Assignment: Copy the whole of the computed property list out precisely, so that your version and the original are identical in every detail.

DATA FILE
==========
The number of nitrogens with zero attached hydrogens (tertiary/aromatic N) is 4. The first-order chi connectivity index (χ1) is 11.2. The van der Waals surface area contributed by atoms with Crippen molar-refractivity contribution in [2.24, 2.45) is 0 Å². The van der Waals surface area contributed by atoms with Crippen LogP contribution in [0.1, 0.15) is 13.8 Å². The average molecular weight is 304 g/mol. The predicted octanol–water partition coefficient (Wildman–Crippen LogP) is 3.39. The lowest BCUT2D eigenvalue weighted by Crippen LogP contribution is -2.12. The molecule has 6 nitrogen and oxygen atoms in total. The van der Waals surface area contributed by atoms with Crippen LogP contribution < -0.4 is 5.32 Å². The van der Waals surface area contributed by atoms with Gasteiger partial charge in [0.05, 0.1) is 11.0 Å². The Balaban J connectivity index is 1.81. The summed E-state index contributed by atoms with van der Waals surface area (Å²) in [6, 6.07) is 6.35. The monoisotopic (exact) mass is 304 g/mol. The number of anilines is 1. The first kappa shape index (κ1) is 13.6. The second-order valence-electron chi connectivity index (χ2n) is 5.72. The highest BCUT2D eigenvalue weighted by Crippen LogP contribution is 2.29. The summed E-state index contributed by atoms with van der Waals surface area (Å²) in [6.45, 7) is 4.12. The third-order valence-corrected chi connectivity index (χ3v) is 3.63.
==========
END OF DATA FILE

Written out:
The number of nitrogens with zero attached hydrogens (tertiary/aromatic N) is 4. The first-order chi connectivity index (χ1) is 11.2. The van der Waals surface area contributed by atoms with Crippen molar-refractivity contribution in [2.24, 2.45) is 0 Å². The van der Waals surface area contributed by atoms with Crippen LogP contribution in [0.1, 0.15) is 13.8 Å². The average molecular weight is 304 g/mol. The predicted octanol–water partition coefficient (Wildman–Crippen LogP) is 3.39. The lowest BCUT2D eigenvalue weighted by Crippen LogP contribution is -2.12. The molecule has 6 nitrogen and oxygen atoms in total. The van der Waals surface area contributed by atoms with Crippen LogP contribution < -0.4 is 5.32 Å². The van der Waals surface area contributed by atoms with Gasteiger partial charge in [0.05, 0.1) is 11.0 Å². The Balaban J connectivity index is 1.81. The summed E-state index contributed by atoms with van der Waals surface area (Å²) in [6, 6.07) is 6.35. The monoisotopic (exact) mass is 304 g/mol. The number of anilines is 1. The first kappa shape index (κ1) is 13.6. The second-order valence-electron chi connectivity index (χ2n) is 5.72. The highest BCUT2D eigenvalue weighted by Crippen LogP contribution is 2.29. The summed E-state index contributed by atoms with van der Waals surface area (Å²) in [6.45, 7) is 4.12. The third-order valence-corrected chi connectivity index (χ3v) is 3.63.